Challenges and successes for new Canadians
Focus on opening doors drives immigration aid groups
Immigration Program "a model that could be extended to … the country"
'If this region is going to survive and prosper, immigration is ...
McNEISH: 'We are now a global community'
Younger doctors exhausted by new practice demands
Fighting to find a family doctor: ‘The whole process is undignified.’
What we learned, what you said about doctor shortage in Atlantic Canada
Challenges, solutions to Atlantic Canada's doctor shortage
Family doctor shortage a threat to health care
A Charlottetown company is working to support people who immigrate to P.E.I. by organizing inclusive events.
Overtime Entertainment began in 2015. The events and entertainment company is currently based in the Startup Zone in Charlottetown.
It consists of four African entrepreneurs who came to study at UPEI. They run their own events, manage other organization’s events and do social media marketing for other organizations.
Daniel Ohaegbu, the company’s director, moved here from Nigeria, and during his early years at UPEI, he and some friends would meet to discuss diversity on the Island.
International students can struggle when they first arrive here. For Ohaegbu, the Island wasn’t very welcoming, and some events around town didn’t accomodate international students.
He and some friends wanted a better support system for student immigrants.
“For us, it was trying to establish an environment that would be more inclusive, a community for not just international students, not just newcomers, for basically the world population of P.E.I.”
- Daniel Ohaegbu
“For us, it was trying to establish an environment that would be more inclusive,” he said, “a community for not just international students, not just newcomers, for basically the world population of P.E.I.”
So, they decided to stop talking about it and start acting on it, he said.
“No one did it for us, so we are trying to do it for other people.”
The company has since headlined events like WorldBeats, a dance party featuring music from around the globe, and the Masquerade Ball, a formal showcase for people in the creative industry. The events are well-attended by Islanders and the international community, he said.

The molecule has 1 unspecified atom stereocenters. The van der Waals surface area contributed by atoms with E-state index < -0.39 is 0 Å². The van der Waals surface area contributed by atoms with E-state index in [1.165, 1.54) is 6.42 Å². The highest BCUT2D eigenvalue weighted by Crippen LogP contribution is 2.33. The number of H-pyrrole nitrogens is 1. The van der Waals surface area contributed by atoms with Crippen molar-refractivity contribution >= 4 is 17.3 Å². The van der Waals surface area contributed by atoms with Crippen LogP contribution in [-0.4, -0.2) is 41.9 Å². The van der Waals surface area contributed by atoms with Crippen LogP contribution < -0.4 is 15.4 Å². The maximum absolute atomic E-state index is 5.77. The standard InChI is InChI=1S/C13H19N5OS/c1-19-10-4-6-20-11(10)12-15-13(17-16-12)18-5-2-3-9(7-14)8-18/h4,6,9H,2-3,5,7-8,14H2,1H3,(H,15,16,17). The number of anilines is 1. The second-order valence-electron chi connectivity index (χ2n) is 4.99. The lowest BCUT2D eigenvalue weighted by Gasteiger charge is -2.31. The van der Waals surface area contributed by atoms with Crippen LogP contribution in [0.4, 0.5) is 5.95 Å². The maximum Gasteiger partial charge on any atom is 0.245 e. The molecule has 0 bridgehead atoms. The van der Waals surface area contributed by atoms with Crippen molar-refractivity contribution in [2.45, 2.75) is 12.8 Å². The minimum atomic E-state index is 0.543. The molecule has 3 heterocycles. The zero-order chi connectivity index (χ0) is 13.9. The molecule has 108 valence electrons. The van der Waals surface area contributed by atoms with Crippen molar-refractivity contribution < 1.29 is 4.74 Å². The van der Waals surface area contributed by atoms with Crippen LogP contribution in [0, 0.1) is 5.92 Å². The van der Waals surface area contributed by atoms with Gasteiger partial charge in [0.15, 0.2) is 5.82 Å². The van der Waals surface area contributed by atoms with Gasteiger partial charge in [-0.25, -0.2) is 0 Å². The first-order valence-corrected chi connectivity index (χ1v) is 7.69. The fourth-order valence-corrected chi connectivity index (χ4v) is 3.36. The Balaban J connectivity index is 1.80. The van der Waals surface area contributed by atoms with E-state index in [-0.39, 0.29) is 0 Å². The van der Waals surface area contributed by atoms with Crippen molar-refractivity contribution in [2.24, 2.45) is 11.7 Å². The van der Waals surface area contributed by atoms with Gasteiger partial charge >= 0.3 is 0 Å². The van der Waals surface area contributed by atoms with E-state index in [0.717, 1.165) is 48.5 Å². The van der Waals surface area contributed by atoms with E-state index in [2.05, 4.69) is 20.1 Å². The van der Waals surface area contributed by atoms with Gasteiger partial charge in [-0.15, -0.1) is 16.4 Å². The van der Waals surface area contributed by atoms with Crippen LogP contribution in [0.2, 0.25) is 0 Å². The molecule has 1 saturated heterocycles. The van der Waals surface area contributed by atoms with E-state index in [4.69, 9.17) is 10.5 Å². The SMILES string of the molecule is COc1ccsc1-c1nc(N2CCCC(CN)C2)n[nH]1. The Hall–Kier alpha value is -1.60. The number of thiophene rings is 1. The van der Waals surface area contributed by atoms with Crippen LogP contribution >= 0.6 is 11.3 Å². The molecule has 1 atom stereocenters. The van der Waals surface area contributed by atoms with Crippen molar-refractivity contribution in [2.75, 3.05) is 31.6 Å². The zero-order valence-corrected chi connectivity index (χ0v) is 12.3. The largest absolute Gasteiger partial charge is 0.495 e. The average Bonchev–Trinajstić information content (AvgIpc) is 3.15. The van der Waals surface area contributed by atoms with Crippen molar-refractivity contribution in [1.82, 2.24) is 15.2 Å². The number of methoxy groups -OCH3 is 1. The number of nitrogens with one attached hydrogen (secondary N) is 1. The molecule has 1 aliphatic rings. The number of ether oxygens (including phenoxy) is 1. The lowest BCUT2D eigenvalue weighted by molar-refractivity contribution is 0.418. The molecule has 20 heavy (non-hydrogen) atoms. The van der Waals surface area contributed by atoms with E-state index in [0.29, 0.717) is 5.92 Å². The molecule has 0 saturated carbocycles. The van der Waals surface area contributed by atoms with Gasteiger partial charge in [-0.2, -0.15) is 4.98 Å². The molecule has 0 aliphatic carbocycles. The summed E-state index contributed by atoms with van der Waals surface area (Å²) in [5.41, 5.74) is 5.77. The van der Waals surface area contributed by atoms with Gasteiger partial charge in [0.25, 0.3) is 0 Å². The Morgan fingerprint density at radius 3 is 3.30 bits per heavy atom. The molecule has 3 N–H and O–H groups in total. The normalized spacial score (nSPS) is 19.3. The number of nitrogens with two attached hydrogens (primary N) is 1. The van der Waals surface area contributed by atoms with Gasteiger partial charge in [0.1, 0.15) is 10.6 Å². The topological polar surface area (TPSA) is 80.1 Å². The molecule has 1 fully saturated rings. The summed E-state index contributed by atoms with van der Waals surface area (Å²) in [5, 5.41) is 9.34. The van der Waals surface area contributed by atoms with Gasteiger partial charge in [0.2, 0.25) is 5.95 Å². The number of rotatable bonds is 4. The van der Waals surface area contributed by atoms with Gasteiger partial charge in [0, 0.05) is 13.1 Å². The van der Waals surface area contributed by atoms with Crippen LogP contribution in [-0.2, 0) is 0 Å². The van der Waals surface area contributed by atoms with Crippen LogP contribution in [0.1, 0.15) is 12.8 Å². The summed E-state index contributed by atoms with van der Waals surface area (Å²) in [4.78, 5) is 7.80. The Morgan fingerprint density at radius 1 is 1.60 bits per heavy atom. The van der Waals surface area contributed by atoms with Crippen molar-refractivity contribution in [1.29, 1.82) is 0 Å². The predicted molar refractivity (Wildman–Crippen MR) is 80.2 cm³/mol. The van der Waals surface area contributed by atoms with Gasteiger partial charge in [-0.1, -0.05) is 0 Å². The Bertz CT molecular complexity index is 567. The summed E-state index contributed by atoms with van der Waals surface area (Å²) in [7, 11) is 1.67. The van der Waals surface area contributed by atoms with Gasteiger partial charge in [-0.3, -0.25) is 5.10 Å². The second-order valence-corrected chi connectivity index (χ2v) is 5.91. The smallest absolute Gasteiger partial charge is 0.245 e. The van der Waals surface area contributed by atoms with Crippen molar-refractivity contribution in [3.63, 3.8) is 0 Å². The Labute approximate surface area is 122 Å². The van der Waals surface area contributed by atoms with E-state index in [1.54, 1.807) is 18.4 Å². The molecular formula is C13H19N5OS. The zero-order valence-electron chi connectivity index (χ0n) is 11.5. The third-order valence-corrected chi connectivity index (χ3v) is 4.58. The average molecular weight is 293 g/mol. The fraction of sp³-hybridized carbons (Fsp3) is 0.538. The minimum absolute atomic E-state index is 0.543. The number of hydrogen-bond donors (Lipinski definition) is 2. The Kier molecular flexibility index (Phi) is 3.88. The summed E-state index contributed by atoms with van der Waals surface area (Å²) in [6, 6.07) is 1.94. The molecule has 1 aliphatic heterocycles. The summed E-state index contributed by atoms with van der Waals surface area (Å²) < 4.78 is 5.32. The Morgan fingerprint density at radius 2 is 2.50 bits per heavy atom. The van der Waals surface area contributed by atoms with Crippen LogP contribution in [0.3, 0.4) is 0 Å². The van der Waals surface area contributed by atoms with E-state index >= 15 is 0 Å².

The group has also held mental wellness campaigns at UPEI and worked with the Black Cultural Society of P.E.I. to run events for Black History Month 2019.
When they first started organizing events, low attendance was an issue, but Joshua Daniels, who is originally from Nigeria and does communications for Overtime, said that has changed as people realized what the company was trying to achieve.
Now, event turnout has improved because their brand is more recognized.
“We’ve come a long way from where we started.”
They’ve been receiving more support, which the entrepreneurs need to keep going. The company aims to provide a diverse networking system for people living and working on the Island,” said Daniels, “trying to get people from different aspects of life to meet up and interact, to share an experience together.”
However, one challenge the members of the team face is securing their permanent residence on P.E.I.
Jonah Chininga, the company’s finance marketer, said because they’re entrepreneurs, it’s proving harder for them to get their permanent residence.
“The only way you can get your permanent residence in P.E.I. right now is going through the workforce,” said Chininga, who moved here from Zimbabwe.
Their company is a full-time job, and they want to keep it going if they can. Having the government’s support would help them continue contributing to P.E.I.’s economy and international community, Ohaegbu said.
“That would be very, very helpful.”
They want to support P.E.I.’s immigrants in pursuing their goals. Overtime Entertainment is a platform to enable this, he said.